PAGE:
While a person is sleepy, if the system does not trigger the alarm, the threshold pulse rate can be increased by pressing the INCREASE switch (7). On the other hand, while a person is not sleepy, if the alarm is activated, the threshold pulse rate can be decreased by pressing the DECREASE switch (8). For both switches, each pressing makes the respective change by one. By programming, the threshold limit rate can be set. (example from 53 to 67). If the system does not receive pulse input for 2 minutes while the power is still on, it will get into a sleep mode and drop power consumption drastically while keeping all necessary data. Later, when it is ready to use the system again, just press the wakeup switch (6). Then everything starts from where it stopped when getting in sleep function. The Wakeup switch provides 3 functions. When the system is started by Start switch (5), it will get in display function where current pulse rate, preset threshold sleep pulse rate, and current time are displayed. Next pushing the Wakeup switch again puts the system in the sleepy pulse rate adjustment function where the sleepy rate can be adjusted with the INCREASE switch (7) or DECREASE switch (8). Another pushing the Wakeup switch (6) puts the system in time adjustment function where the current time can be adjusted with the INCREASE switch (7) or DECREASE switch (8). Another pushing the Wakeup switch brings back to the normal display function.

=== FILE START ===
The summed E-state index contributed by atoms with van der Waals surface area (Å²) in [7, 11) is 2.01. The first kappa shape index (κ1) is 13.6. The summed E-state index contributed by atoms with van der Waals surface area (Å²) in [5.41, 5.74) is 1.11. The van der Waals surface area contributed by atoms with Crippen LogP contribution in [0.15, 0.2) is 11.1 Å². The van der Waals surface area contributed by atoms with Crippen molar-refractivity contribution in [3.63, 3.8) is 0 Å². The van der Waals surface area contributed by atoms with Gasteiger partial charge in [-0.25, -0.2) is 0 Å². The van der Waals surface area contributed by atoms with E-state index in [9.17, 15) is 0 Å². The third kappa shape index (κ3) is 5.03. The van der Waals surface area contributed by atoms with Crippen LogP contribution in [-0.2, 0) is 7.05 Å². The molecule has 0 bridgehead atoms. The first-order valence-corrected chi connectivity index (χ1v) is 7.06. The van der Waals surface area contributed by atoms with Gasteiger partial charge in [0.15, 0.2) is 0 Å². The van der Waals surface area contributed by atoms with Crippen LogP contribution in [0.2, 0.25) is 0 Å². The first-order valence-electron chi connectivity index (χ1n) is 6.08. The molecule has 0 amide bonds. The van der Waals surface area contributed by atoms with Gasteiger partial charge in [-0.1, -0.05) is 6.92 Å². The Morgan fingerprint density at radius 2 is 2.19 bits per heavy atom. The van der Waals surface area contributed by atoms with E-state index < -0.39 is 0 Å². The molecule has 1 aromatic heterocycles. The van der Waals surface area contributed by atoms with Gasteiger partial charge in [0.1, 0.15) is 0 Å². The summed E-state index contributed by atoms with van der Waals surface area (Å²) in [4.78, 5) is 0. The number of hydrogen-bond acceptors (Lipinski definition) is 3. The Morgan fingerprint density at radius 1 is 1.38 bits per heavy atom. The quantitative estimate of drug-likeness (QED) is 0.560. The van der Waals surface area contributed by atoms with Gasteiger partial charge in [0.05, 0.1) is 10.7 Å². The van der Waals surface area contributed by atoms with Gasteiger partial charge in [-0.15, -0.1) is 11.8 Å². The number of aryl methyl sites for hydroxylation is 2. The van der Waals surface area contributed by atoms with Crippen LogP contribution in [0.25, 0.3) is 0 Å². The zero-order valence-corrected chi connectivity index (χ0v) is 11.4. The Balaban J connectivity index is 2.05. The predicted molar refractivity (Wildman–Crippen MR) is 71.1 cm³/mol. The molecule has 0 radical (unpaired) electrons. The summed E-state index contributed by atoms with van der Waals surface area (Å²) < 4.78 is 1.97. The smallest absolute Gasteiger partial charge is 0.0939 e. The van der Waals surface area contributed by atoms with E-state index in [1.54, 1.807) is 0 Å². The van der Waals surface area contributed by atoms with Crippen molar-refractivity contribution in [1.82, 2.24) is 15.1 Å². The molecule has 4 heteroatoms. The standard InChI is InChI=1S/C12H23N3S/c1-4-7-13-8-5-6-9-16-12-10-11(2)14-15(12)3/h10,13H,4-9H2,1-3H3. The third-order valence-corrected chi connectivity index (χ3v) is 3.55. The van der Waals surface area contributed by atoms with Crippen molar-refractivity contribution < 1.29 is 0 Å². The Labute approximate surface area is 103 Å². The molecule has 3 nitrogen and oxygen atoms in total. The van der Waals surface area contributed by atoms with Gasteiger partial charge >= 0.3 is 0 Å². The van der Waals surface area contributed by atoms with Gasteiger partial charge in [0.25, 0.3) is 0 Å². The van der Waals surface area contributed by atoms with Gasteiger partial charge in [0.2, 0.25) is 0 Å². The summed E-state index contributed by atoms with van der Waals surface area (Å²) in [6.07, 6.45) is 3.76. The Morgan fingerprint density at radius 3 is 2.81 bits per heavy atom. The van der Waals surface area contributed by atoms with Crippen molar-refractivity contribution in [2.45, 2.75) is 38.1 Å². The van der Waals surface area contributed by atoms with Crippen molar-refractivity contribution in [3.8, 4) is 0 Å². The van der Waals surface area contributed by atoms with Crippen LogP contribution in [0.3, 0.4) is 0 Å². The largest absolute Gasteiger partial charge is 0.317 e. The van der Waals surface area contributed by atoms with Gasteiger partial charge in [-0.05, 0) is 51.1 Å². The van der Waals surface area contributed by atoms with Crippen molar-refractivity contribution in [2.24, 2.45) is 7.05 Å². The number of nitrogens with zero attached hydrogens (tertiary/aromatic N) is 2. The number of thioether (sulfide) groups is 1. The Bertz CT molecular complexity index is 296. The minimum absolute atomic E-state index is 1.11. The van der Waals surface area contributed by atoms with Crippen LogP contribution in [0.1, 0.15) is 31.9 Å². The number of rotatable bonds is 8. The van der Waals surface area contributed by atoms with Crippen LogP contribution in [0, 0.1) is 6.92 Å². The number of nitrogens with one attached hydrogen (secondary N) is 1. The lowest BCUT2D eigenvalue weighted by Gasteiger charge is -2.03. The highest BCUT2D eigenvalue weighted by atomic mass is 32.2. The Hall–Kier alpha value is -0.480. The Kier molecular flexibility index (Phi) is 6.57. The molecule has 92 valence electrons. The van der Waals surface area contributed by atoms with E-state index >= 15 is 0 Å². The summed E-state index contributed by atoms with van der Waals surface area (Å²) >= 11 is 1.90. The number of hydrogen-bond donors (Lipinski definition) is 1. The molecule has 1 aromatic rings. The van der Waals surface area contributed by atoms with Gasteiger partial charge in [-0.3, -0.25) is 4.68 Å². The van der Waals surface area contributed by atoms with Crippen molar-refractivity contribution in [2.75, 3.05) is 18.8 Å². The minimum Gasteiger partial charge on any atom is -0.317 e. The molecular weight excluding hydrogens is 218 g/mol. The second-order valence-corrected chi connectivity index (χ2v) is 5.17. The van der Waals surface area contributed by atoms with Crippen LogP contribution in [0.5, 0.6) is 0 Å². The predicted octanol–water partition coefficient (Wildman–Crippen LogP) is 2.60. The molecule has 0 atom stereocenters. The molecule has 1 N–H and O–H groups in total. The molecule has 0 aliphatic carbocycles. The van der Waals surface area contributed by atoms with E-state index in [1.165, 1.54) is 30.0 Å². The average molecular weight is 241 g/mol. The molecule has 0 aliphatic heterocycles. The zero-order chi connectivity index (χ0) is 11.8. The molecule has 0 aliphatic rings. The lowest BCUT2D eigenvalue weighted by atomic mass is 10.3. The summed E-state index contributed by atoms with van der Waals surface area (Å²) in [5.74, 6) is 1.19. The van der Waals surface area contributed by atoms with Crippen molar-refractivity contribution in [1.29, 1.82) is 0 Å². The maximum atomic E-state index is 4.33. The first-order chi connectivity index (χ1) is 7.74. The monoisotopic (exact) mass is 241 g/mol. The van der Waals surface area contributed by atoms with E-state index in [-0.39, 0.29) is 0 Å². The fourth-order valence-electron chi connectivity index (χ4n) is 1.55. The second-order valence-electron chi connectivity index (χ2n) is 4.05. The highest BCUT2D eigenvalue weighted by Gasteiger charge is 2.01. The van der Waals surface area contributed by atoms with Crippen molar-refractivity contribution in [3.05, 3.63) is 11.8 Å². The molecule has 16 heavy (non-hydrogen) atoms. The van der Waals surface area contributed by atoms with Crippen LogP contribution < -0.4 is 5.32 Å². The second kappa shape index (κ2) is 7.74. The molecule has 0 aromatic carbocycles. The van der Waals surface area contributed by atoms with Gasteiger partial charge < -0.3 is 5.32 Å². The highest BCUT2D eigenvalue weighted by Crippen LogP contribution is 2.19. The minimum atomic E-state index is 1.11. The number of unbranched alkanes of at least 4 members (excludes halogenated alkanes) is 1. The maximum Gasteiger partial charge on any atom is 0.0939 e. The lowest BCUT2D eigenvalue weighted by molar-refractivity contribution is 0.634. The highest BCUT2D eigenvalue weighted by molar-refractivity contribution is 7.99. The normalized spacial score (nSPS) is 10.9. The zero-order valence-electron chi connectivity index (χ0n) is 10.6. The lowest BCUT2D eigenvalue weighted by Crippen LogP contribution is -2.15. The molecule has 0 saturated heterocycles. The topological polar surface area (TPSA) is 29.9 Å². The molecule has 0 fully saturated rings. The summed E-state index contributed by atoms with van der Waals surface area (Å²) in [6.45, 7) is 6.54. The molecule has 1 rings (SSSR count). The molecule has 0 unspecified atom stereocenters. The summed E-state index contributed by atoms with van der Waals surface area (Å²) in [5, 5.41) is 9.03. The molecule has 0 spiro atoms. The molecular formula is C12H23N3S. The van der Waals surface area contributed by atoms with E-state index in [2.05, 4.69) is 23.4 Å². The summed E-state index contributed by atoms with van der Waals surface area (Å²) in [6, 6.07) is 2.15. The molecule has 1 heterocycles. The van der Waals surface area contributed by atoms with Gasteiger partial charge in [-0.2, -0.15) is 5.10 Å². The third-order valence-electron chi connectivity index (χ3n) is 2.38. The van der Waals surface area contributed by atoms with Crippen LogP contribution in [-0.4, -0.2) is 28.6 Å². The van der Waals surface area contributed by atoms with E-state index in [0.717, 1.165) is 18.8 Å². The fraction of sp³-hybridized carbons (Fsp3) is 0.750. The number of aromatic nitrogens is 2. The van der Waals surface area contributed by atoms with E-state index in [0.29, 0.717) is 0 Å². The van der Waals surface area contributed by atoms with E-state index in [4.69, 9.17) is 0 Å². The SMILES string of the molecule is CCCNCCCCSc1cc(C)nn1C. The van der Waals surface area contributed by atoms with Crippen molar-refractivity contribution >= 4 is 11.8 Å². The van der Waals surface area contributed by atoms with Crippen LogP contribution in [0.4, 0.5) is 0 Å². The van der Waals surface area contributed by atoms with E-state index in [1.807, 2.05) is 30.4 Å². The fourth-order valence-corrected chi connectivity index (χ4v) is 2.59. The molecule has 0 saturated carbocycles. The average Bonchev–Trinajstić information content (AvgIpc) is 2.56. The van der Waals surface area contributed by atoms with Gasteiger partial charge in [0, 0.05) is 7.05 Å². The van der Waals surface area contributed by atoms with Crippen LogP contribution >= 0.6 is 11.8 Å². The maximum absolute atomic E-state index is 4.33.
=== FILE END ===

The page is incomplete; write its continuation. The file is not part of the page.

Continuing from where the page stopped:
Sound unit (3) generates a warning sound when activated by the warning signal from the microcontroller (9). Display unit (4) displays a pulse rate and flashing heart symbol, and a sleepy threshold pulse number. While the system is in sleep function, the display shows just a blank screen.
Referring to FIG. 2, it shows a top view (20) of the present invention. The functions of start switch (5), wakeup switch (6), increase switch (7), and decrease switch (8) are the same as described in the FIG. 1. Pulse rate display (25) displays the most recently measured pulse rate. The flashing heart symbol indicates that the system is actively monitoring heart beat pulse. Threshold number display (26) displays the preset sleepy threshold pulse number, which is initially set by the system program and adjusted by the increase, decrease switches, and time display (27) displays the current time.